One worker killed, two injured in chemical plant explosion in Houston, Texas

By Shelley Connor
4 April 2019

An explosion at a chemical plant in the Houston, Texas suburb of Crosby killed one worker and critically injured two others on Tuesday.

Workers fled from the KMCO plant in a panicked scrum after a tank of isobutylene ignited at about 10:45 a.m.; about 30,000 students in nearby schools were forced to lock down, and residents were ordered to shelter in place. The fire was fully extinguished after 4:00 p.m.

James “Bubba” Mangum, 27, was apparently trying to stop the explosion when he was killed. According to his family Mangum had just been promoted two weeks prior to the incident and had worked at KMCO for several years.

“Bubba was definitely one of the good guys. If I called him at 10 o’clock at night and needed help with something, he would be there. He was just the biggest-hearted, most generous 27-year-old kid you could ever meet,” friend and neighbor Kelvin Burks told Bluebonnet News. “He would go out of his way for his family and friends.”

James "Bubba" Mangum

“This morning, by habit, I looked out the window to see if he was home. It’s hard to believe we’ll never see him again,” Burks noted.

Workers were given little warning before Tuesday’s explosion, and some have described the communications from operators as “panicked.” Justin Trahan, who had been working within 100 feet of the tank that exploded, recounted to KHOU reporters that an operator initially instructed him and his colleagues to leave the building because of a “chemical release.”

Trahan stated that he heard “some panic on the radio” as he and his workers moved towards the doors. “We didn’t think anything of it—we didn’t think it was anything severe,” he told reporters. There were no alarms before the tank caught fire.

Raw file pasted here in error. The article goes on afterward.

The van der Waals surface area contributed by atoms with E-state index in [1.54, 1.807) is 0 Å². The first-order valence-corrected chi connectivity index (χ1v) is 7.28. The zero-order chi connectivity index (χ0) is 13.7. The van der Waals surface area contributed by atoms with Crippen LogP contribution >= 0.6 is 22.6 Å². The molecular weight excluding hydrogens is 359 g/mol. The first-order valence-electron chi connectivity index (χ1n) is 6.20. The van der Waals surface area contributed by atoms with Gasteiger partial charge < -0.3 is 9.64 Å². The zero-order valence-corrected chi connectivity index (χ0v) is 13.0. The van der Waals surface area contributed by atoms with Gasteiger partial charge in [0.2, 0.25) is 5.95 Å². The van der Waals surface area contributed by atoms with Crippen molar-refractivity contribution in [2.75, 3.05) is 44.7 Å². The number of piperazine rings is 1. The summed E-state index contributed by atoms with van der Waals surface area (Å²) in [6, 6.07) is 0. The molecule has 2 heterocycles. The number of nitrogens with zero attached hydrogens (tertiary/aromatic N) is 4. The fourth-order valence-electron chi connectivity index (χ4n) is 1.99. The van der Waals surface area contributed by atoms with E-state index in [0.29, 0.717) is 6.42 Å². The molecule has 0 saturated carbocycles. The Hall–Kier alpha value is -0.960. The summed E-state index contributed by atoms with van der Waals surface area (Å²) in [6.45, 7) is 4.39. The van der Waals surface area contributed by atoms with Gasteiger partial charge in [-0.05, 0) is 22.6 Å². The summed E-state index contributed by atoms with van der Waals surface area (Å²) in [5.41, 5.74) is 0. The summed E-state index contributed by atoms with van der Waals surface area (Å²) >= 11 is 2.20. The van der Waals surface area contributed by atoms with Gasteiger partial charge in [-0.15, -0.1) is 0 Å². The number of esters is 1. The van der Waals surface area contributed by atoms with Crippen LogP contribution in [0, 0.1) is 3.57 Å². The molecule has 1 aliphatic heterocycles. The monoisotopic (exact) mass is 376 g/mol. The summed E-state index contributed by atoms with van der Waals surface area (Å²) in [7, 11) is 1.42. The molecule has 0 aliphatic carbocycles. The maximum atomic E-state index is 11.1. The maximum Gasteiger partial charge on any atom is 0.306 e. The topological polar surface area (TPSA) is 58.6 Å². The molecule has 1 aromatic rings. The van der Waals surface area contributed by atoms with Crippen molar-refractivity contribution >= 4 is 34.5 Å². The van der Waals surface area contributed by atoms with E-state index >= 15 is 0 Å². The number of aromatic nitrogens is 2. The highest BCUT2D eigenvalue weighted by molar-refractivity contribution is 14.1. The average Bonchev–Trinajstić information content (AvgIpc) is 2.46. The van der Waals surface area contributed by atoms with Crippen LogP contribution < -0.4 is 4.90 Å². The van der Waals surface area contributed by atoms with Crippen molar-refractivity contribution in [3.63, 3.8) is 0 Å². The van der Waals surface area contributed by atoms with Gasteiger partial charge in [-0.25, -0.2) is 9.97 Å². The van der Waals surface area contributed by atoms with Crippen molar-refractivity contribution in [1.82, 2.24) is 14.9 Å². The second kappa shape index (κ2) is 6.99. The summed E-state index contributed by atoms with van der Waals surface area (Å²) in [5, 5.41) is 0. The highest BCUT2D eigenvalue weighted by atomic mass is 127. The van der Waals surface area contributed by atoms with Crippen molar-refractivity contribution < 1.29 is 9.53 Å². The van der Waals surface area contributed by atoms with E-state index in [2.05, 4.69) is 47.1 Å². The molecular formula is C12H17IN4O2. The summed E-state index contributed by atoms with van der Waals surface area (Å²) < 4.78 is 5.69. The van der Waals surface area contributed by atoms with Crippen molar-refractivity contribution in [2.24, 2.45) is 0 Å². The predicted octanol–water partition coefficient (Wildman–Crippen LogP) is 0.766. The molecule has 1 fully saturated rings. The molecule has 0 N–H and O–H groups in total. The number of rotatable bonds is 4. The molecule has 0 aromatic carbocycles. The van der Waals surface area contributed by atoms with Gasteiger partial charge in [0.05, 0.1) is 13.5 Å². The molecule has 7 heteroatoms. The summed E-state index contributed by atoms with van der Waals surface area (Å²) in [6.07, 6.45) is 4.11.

When Trahan and his coworkers realized that the tank had ignited, everyone made “a mad dash to the exits.” Upon discovering that the gates out of the plant were locked, Trahan and others were forced to jump a fence.

Randy Villalobos, another worker, gave a similar account to ABC KTRK: “Just run, that’s it. It was scary. Very scary. Everybody around me was running.”

Villalobos and about 20 others were forced to crawl underneath the locked gate.

Three workers, including Mangum who died at the plant, were unable to escape in time. The other two sustained severe burns and were taken by helicopter to local hospitals.

Crosby residents have reported hearing the explosion and feeling their houses shake. At least one person was knocked down by the force of the blast. Harris County Sheriff Ed Gonzalez issued shelter-in-place orders to homes and schools within a one-mile radius of the plant, and firefighters from Houston, Crosby, and other municipalities worked for hours to contain the blaze.

The deadly explosion at KMCO is the second fire at a Houston-area chemical plant within little more than two weeks.

On March 17, a fire at the Intercontinental Terminals Company (ITC) chemical storage facility in Deer Park sent dark, carcinogenic clouds over Harris County. Thousands of people were forced to shelter in place for days as firefighters struggled to contain the fire.